Mr K Pillay (ANC) said he was concerned about the slow implementation of projects. He acknowledged that the University of Johannesburg (UJ) and University of KwaZulu-Natal (UKZN) projects would not be proceeding, and asked what the alternative was. He said four months were left in the financial year, and asked if the Department had acquired the infrastructure to construct the three learning facilities. Which companies had been awarded the tenders to build these facilities, and what procedure had been followed in the application process?
Ms D Sibiya (ANC) said the DHET had highlighted that they were able to identify closed schools which could be used. He asked if this meant that these schools would be ready for use in the 2024 academic year, and how long negotiations to open these schools would take.
Ms J Mananiso (ANC) referred to slide 11 of the DHET presentation, and asked if all these meetings had been taking place monthly and if not, what the reason for that was. She asked if both departments had a central person who was legally informed to help them with their agreements and if not, she suggested that they hire such a person. She said that when presentations were made, specific dates must be mentioned. She raised the concern about how long the DPWI took to complete its projects and tasks.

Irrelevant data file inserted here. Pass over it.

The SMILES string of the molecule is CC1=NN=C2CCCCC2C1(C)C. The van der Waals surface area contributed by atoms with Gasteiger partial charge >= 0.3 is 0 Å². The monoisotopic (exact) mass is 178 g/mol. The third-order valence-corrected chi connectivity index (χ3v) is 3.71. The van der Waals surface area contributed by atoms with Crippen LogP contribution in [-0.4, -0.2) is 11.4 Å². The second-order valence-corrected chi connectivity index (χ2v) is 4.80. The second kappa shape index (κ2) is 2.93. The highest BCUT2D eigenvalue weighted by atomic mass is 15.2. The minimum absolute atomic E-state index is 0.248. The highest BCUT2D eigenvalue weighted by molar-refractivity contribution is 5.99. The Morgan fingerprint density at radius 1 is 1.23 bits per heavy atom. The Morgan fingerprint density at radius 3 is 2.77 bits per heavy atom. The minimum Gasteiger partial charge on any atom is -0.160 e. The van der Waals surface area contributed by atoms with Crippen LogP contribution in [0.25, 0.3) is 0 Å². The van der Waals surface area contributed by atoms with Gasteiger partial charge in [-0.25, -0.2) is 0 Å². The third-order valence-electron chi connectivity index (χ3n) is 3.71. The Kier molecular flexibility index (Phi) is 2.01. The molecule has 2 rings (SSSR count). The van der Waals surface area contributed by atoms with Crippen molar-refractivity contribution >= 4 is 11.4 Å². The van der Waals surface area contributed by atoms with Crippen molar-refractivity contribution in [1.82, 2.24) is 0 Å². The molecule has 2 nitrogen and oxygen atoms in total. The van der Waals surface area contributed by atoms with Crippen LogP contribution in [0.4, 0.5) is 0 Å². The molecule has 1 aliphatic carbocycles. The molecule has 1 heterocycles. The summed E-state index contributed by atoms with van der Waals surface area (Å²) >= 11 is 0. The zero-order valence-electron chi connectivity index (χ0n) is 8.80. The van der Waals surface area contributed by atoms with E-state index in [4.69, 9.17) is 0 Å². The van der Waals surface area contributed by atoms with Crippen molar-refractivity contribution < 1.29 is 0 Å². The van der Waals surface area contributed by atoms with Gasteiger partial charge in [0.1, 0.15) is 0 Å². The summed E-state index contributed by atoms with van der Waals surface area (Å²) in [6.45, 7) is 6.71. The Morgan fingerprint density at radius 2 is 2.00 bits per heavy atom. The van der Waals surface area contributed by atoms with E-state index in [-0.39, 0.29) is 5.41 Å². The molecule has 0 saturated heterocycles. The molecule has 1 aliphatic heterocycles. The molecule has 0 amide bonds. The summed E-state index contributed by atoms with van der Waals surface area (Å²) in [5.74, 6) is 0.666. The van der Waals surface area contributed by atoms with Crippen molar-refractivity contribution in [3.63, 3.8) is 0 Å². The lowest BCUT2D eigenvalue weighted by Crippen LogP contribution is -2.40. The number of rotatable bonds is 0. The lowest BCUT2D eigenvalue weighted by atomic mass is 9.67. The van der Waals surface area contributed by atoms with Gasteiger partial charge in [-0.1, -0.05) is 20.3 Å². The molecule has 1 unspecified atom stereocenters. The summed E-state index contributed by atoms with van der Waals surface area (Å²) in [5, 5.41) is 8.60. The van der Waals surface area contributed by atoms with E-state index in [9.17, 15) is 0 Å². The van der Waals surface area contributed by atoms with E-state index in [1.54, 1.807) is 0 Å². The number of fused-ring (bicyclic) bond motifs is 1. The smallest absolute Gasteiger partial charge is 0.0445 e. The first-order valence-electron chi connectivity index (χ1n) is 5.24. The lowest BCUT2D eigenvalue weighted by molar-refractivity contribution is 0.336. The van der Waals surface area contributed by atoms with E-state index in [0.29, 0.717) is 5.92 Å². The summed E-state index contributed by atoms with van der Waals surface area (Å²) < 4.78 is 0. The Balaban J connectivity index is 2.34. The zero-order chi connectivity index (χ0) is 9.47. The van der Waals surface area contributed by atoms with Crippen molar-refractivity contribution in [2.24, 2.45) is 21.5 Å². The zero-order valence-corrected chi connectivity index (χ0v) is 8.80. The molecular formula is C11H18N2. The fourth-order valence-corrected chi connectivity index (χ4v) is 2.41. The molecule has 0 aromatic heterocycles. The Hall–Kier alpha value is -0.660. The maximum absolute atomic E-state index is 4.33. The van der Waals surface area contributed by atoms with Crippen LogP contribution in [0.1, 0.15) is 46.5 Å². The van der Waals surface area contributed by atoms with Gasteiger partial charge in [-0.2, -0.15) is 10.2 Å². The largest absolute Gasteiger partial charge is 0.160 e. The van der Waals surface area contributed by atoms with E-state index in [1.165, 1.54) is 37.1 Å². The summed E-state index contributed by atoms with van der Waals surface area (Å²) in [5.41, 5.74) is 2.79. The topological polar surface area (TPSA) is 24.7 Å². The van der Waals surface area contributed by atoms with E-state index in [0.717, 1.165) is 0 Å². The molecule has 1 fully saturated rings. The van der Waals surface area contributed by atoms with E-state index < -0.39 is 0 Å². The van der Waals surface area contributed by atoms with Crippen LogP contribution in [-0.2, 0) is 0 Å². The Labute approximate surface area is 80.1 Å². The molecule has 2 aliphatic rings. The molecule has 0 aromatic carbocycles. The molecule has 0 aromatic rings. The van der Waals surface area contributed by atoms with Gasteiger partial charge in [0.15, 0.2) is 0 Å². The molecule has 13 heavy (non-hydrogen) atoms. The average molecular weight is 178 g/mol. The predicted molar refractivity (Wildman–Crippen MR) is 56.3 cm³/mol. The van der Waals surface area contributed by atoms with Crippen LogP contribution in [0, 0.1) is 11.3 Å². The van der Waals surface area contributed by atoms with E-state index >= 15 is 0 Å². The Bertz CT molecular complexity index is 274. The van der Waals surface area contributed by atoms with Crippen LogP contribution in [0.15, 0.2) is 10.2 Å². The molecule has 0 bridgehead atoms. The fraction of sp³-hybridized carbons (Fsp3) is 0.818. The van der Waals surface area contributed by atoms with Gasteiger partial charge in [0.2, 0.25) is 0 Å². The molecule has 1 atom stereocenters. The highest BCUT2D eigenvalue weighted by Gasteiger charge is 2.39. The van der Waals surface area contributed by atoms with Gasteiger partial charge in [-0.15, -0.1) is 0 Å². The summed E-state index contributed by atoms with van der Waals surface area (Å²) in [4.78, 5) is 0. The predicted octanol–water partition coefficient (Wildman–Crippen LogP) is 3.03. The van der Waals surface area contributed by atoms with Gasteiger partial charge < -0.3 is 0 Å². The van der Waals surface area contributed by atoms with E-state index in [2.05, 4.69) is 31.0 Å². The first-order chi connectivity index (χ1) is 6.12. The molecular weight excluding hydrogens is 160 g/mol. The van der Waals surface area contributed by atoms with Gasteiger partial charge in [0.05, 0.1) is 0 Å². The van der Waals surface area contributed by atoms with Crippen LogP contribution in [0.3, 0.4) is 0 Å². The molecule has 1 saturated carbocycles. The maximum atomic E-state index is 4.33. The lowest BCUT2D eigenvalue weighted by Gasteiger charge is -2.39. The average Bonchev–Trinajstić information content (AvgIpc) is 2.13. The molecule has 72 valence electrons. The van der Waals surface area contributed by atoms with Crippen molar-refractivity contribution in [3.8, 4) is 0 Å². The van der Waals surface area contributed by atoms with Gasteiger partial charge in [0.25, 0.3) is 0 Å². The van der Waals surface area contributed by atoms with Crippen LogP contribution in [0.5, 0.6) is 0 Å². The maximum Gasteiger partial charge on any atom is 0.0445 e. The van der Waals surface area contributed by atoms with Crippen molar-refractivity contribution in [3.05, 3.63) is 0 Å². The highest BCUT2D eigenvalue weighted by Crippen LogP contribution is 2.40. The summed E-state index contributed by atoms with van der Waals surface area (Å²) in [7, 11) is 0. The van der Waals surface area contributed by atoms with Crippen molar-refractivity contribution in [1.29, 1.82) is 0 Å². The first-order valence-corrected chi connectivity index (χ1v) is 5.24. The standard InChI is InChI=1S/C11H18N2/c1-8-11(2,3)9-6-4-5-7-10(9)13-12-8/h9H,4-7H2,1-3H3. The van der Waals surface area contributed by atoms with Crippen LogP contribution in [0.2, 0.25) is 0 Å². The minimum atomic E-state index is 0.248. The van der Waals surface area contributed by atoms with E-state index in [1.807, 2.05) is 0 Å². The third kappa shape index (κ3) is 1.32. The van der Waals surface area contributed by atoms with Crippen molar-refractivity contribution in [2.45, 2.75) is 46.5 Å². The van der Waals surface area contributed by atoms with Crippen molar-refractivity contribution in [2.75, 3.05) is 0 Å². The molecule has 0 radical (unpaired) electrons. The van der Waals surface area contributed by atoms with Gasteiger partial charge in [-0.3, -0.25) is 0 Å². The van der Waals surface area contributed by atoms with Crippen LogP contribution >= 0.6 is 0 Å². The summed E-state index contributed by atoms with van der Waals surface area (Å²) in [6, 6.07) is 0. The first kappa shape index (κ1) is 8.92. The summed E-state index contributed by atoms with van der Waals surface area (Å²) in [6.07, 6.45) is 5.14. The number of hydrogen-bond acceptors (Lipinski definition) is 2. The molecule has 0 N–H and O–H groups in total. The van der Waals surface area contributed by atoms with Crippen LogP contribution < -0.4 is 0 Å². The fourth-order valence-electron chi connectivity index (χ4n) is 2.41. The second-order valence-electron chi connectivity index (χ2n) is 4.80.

The Chairperson said that in the previous meeting with the departments, the Committee had been frustrated because it seemed that they did not understand what the Committee was requesting. She asked when the joint task team had been established, because this was unclear. She asked who was reviewing documents for the projects being completed and how long this would be happening, because this would help the Committee understand if there was progress. When had the DHET sent the documents to the DPWI? She said that when the departments communicated and updated the Committee fully, this would inspire confidence among the Committee and society. She was not satisfied that the necessary amount of work had been done within the time given.
Mr Bhekithemba Mlambo, Chief Director: Infrastructure Support, DHET, acknowledged the questions about the Gert Sibande and Northlink colleges, and he asked that the Department be allowed to provide the Committee with a written response on these colleges. Concerning the two new universities in Johannesburg, the Department was indeed considering repurposing buildings to build these universities. In Hammanskraal, it was repurposing the existing police academy and rehabilitating it so that it could house the university.
Responding on the issue of the JTT, he said the Department agreed that this had been approved at an earlier date, but he was unable to provide specific dates as he had joined the team later. He acknowledged that it was important to make sure that the task team worked at a faster pace.
He said that the UJ would like to suspend their request for student accommodation, because they believed they had enough beds for students from both the university and private accommodation. The UKZN had not removed themselves from the programme, but intended to acquire 1 650 beds instead of the original 2 000. The Department agreed that this interfered with their planning. The Durban University of Technology (DUT) had obtained a lease-to-own for 9 000 beds, the University of Cape Town (UCT) had obtained a lease-to-own for 4 000 beds, and the Department was currently considering these two.